Justin Trudeau's government pledged to implement all 94 actions in partnership with indigenous communities, provinces, and territories, but the pace of government action frustrated survivors and their families' expectations. Creating a page on the National Center for Truth and Reconciliation's website was an attempt to make it possible to follow the Calls, but the page was taken off the air without further explanation. However, this follow-up has been done consistently by the Yellowhead Institute, the First Nations-led research center based in the Faculty of Arts at Ryerson University in Toronto, beginning in October 2016. By the end of that year, its analysis revealed that five of the 94 Calls had been completed, one by the federal government, two by churches involved, one by a Crown Corporation and one by a non-profit organization. By October 2017, this number had risen to seven. In November 2018, there were eight, emphasizing the federal government's execution, and in 2019, only nine calls had been executed.

For the Yellowhead Institute (2019)YELLOWHEAD INSTITUTE. 2019. “Calls To Action Accountability: A Status Update On Reconciliation” [Online]. By Eva Jewell and Ian Mosby. December 17. Available at: https://yellowheadinstitute.org/2019/12/17/calls-to-action-accountability-a-status-update-on-reconciliation/.
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, the Canadian government's performance was very unsatisfactory. The explanation for this lies in the fact that Canada still faces three "structural barriers" that prevent the full implementation of actions, the low priority given by the government to implementing significant structural changes dictated by public interest resistance; oppressive and paternalistic attitudes and behaviors on the part of the federal technocracy; and high resistance to implementing strategies to combat structural racism that still prevail in Canadian society. In this sense, for Yellowhead, it is not so much what or how many actions have been implemented, yet to what extent they are capable of producing the structural changes needed to improve the lives of Indigenous Peoples,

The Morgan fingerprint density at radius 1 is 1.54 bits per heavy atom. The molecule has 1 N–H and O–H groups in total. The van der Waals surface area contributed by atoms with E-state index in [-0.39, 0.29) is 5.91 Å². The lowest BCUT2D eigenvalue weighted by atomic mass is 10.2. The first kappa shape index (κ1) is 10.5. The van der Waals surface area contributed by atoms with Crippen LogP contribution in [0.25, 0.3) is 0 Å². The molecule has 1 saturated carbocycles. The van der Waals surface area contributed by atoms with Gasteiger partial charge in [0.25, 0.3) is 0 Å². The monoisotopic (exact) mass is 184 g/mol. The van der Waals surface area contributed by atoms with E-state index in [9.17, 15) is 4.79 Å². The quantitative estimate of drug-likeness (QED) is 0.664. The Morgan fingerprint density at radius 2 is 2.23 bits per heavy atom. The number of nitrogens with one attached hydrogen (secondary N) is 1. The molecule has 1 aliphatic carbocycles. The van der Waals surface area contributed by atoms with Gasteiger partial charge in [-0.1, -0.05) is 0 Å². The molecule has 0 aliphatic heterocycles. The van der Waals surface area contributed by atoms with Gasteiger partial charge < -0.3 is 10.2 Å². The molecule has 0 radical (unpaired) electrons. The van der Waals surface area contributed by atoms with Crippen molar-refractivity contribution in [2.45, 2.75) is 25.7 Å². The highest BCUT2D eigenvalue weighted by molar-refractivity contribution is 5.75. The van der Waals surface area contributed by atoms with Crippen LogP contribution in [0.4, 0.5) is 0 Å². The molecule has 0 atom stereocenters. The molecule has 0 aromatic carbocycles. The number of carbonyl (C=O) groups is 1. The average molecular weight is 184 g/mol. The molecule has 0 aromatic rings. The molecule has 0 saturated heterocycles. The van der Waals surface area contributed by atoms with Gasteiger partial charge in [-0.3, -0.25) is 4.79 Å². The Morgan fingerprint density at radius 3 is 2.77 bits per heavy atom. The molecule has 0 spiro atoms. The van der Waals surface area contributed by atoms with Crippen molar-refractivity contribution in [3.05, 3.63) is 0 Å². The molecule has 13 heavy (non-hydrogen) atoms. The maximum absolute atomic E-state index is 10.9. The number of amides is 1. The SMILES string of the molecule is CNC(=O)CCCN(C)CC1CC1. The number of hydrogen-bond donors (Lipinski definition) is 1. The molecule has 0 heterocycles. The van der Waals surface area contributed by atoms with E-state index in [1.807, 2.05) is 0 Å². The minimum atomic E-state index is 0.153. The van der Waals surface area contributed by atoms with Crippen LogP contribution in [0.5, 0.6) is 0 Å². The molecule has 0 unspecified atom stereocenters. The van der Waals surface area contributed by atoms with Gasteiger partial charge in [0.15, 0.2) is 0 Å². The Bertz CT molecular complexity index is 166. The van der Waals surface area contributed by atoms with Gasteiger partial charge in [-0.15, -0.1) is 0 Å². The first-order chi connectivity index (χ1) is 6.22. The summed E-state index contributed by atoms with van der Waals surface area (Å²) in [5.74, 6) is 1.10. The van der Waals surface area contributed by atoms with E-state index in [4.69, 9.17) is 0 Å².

The combination of ongoing paternalism, Canadian self-interest, and Canada’s broader failure to admit or to even address the structural racism at the heart of many of the institutions responsible for providing health, welfare, legal, education services to Indigenous communities does not bode well for justice for the survivors of residential schools and their families (Yellowhead Institute, 2019YELLOWHEAD INSTITUTE. 2019. “Calls To Action Accountability: A Status Update On Reconciliation” [Online]. By Eva Jewell and Ian Mosby. December 17. Available at: https://yellowheadinstitute.org/2019/12/17/calls-to-action-accountability-a-status-update-on-reconciliation/.